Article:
Industry News: Cell couriers deliver clue to cancer metastasis

Scientists at University of Warwick demonstrate that levels of a protein – TPD54 – affect movement of cells

26 Jul 2021


A protein involved in making cells move offers a clue to how certain types of cancer metastasize and develop into secondary tumours, according to new research from the University of Warwick.

Scientists from Warwick Medical School have demonstrated for the first time that levels of this protein can increase and decrease the movement of a cell, including cancer cells – suggesting that they could play a role in the spread of tumours.

The study was published on 21 July in the Journal of Cell Biology and was funded by the Medical Research Council, part of UK Research and Innovation.

The researchers are investigating a tiny cell component called an Intracellular nanovesicle (INV) which acts like a courier within a cell by transporting cargo to where it is needed. When a cell moves, the INV moves a particle called an integrin from the cell’s surface to ‘unstick it’ from the surface it is attached to. It then recycles and replaces the integrin to stick it to a new surface.

INVs have a protein called Tumour Protein D54, increased levels of which have been associated with certain types of breast cancer and often a poor prognosis for the patient. These patients tend to have more metastases, where tumour cells spread to other parts of the body.

To investigate TPD54’s role in cell movement, the Warwick team observed cells migrating on a surface coated with fibronectin, a type of extra-cellular matrix, using a live cell microscope. They then reduced or increased the expression of the protein TPD54 to mimic the expression in a cancer cell, observing how the cell migrates more or less depending upon the levels of TPD54.

They also conducted the same experiment using ovarian cancer cells inside a 3D mesh rich in fibronectin, a more accurate representation of how a cell would behave inside a tumour. When they depleted the levels of the TPD54 protein, the scientists could see that the cells migrated less.

Lead author Professor Stephen Royle, of Warwick Medical School at the University of Warwick, said: “There are circumstances where you don’t want cells to move around, such as in cancer. We show in this paper that if you decrease the levels of the TPD54 protein then cells move less, and if you increase the levels they move more. It offers an explanation for why cancer cells that have overexpression of this protein tend to be more metastatic and spread.

“The name Tumour Protein D54 comes from the fact that it is overexpressed in cancer but not a lot is known about it at the molecular level. We have found how this protein attaches to INVs inside cells and controls what cells normally do.”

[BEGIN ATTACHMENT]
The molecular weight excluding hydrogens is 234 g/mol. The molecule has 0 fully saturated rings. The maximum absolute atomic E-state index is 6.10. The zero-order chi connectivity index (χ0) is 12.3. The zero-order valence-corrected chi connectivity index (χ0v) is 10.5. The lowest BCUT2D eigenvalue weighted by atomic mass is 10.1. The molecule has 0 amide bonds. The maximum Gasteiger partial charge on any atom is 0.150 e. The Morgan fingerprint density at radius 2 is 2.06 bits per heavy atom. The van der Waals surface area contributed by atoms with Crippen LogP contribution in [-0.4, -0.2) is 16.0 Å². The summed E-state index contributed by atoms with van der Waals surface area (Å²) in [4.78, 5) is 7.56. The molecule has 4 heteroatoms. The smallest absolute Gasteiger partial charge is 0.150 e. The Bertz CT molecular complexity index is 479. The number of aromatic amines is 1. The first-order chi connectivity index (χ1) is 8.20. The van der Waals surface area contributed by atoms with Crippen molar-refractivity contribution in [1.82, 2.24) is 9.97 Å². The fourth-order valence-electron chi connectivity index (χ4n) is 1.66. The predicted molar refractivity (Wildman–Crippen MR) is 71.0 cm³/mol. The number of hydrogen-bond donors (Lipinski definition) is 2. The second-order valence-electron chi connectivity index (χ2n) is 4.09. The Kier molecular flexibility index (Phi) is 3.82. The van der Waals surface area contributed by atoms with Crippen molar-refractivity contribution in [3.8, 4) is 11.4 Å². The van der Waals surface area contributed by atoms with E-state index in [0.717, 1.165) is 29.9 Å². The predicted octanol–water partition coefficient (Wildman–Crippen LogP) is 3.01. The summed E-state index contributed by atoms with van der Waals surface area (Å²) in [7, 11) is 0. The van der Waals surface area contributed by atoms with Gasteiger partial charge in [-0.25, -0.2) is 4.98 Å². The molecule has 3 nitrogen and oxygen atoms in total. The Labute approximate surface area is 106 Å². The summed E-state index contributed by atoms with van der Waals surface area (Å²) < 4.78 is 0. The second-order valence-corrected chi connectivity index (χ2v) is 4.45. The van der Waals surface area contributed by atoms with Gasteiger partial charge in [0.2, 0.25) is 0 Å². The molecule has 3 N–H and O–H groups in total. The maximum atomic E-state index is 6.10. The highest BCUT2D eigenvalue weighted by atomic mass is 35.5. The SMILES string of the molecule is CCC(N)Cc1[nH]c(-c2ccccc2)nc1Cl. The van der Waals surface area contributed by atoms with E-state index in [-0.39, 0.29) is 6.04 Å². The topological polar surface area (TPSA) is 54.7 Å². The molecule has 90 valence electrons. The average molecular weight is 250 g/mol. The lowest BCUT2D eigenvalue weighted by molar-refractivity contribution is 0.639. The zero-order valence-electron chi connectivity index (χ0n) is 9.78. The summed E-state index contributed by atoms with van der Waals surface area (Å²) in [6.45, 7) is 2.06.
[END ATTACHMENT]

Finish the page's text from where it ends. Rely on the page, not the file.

Despite its name, Tumour Protein D54 is involved in a number of normal processes of a cell, and is also involved in the immune response, wound healing, and other functions. The research suggests that TDP54 would not be an ideal target for a cancer intervention due to its role in these normal functions of the cell, but it does give scientists a better understanding of how integrin trafficking is altered in cancer.

Professor Royle adds: “This protein is actually a healthy protein. It’s needed for these INVs to move around, to move other cargoes, and perform other functions besides migration. It’s one of the most highly expressed proteins in normal cells which indicates that it’s probably doing something important. We think it has something to do with this army of INV couriers working within a cell.

“But in cancer, we’ve suddenly got lots of couriers trafficking lots of integrins, and so we get more movement of cells and that’s not good. If you’ve got cancer cells, you don’t want them to migrate.”

The Warwick group discovered INVs in 2019, having previously been overlooked. At around 30 nanometres across, they were so small that the team had to use a combination of electron microscopy and the Warwick Open Source Microscope, a super-resolution light microscope built at the University of Warwick, to observe them.

Professor Royle adds: “They were hiding in plain sight - you can go back to micrographs from the fifties and can see that they were there, it’s just we didn’t have the tools to find them.

“The bigger question for us is how these vesicles behave and what they carry. They carry a whole range of other proteins and they are likely involved in lots of other cell functions. The thinking within the field is that cargoes like integrins are trafficked in very large tubules, but we’re showing that it’s actually happening in these smaller vesicles.”

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